**Installation and use**

DOWNLOAD: http://www.zentastic.com/blog/wp-content/uploads/2012/01/zencbr-1-051.rar
ARCHIVE AND EXE FILE SIZE: 53,991 bytes and 150,528 bytes (it's quite tiny!)
VERSION AND COMPILE TIME: 1.0.5.1 03/06/2012

To install the program, just download the zip file and uncompress it somewhere. It could be on your desktop, or “C:\zencbr\”, or anywhere else. It doesn’t really matter. The two text files should be placed in the same directory as the main executable, and when you run the program it will create one more file that it uses to remember your working directory between sessions.

ZenCBR is a command line tool that should in theory be run from the directory you’re processing comics in. That is, ZenCBR should be stored in its own directory (for example C:\ZenCBR\zencbr.exe) but when you run it, you should be in your comics directory. For example, you might change directory — “cd \comics\new” — and then run the program — “c:\zencbr\zencbr”. Alternately, if you’re not a command-line person, you can run the program simply by clicking its icon, and you can change the directory you’re working in by pressing “N” to navigate elsewhere. It will remember this for next time and start in that same directory.

Because it runs in text mode, it may seem threatening at first, but it’s really very very easy to use. The best way to teach yourself is to make a backup copy of some of your comic files and experiment on them to see how the program works. Once you’ve tried it a couple times it should be quite self explanatory. Feel free to ask questions here as well, or by email, although you’re more likely to get a quick answer here, and you can bet that if you are wondering it someone else is too.


**Commands**

Note that unless otherwise noted, all of these commands are executed on files in the current directory as well as all subdirectories in the current directory (and recursively inside them as well). So you can run this on your entire collection at once if you’d like. All the commands generate verbose output and tell you what they are doing, and ask for input when required, and terminate and explain why when they hit error conditions.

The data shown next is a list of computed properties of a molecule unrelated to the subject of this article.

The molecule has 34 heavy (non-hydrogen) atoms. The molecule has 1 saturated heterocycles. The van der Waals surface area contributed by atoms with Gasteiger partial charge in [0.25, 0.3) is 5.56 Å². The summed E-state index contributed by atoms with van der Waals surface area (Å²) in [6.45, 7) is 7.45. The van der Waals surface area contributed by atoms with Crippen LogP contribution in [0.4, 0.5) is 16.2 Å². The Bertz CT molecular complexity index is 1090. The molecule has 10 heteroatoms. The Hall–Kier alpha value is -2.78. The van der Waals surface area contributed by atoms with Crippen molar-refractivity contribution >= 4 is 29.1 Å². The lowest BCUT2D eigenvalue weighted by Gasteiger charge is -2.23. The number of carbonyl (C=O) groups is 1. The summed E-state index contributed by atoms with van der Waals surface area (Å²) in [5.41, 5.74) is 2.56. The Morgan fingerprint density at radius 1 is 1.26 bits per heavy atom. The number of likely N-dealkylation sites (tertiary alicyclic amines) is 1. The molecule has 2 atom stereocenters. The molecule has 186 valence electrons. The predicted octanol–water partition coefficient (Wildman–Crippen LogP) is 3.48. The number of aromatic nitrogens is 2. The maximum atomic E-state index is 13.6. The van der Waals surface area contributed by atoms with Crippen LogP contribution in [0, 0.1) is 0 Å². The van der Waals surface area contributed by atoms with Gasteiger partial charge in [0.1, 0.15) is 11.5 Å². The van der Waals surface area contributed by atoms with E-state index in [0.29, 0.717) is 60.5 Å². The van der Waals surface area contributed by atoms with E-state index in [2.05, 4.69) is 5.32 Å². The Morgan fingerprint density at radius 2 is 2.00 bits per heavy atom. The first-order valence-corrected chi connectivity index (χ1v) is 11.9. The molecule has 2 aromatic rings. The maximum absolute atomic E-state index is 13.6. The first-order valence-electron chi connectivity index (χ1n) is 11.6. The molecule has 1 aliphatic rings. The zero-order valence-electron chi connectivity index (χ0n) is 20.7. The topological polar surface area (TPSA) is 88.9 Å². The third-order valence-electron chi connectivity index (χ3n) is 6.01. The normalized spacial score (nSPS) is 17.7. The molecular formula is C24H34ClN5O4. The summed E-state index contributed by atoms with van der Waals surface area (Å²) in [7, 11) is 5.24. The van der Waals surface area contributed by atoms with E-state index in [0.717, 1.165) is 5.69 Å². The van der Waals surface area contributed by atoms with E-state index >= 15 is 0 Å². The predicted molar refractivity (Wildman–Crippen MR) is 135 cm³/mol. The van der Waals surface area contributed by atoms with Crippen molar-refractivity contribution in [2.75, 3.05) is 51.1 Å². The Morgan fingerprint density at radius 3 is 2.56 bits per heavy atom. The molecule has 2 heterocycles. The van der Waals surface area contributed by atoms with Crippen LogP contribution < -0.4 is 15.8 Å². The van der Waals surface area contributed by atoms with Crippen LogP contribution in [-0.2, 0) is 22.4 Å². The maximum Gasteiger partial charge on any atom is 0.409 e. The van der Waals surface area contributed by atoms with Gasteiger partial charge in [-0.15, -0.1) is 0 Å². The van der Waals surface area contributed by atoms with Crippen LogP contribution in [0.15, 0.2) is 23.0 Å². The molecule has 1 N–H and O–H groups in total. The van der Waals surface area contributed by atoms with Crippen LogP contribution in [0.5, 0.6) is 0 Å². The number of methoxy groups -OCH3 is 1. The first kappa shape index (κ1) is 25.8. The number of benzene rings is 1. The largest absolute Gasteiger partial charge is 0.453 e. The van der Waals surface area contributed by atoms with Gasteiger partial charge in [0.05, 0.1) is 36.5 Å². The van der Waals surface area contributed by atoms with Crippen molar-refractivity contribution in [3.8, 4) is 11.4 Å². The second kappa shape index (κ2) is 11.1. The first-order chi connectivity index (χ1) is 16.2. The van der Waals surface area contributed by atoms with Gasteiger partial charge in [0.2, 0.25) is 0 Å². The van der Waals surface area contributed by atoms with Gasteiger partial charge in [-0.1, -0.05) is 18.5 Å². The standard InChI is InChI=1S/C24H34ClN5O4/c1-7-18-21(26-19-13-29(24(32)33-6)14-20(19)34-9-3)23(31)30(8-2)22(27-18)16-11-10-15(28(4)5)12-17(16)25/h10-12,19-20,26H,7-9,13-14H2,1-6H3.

D – Find Doubles

You may find that you have multiple copies of comics. For example “comic 1.cbr” and “comic 01.cbr” and “comic 1 (scanned by joe).cbr” might all have the same content. This function attempts to find such doubles. When it finds a set of files that it thinks are duplicates it gives you a list of them, along with their filesize (perhaps you’d like to choose the higest quality version). You can either select the one to keep (the others are deleted) or skip and keep them all.

C – Clean Names

This function attempts to “pretty up” the names of files and directories. For starters, it converts all underscores to spaces. It also attempts to fix a wide range of minor typographical issues to improve readability, including removing double spaces and trailing spaces, hash characters, standardizing brackets and correcting their spacing, fixing lost apostrophes, and correcting spacing around “x of y” numerical phrases.

T – Fix CBR/Z type

A CBR type file is essentially just a standard archive (RAR, ZIP, etc.) that has been renamed to identify it as a comic book archive, which contains a bunch of image files (usually JPGs) of the individual pages of the comic book. The third letter in the extension specifies the type of archive used. For example, CBR means it’s actually a renamed RAR file, and CBZ means it’s actually a renamed ZIP file. There are other formats sometimes supported but they are extremely rare and are basically never used for distribution. That said, you would be amazed how many times I have seen a CBR file that is actually a ZIP, or a CBZ that is actually a RAR. Many viewer programs don’t care, but some will crash when faced with this or erroneously tell you that the file is corrupted. This command goes through your files and makes sure that the extension matches the actual archive file type. If it doesn’t, the file is renamed.

G – Remove groups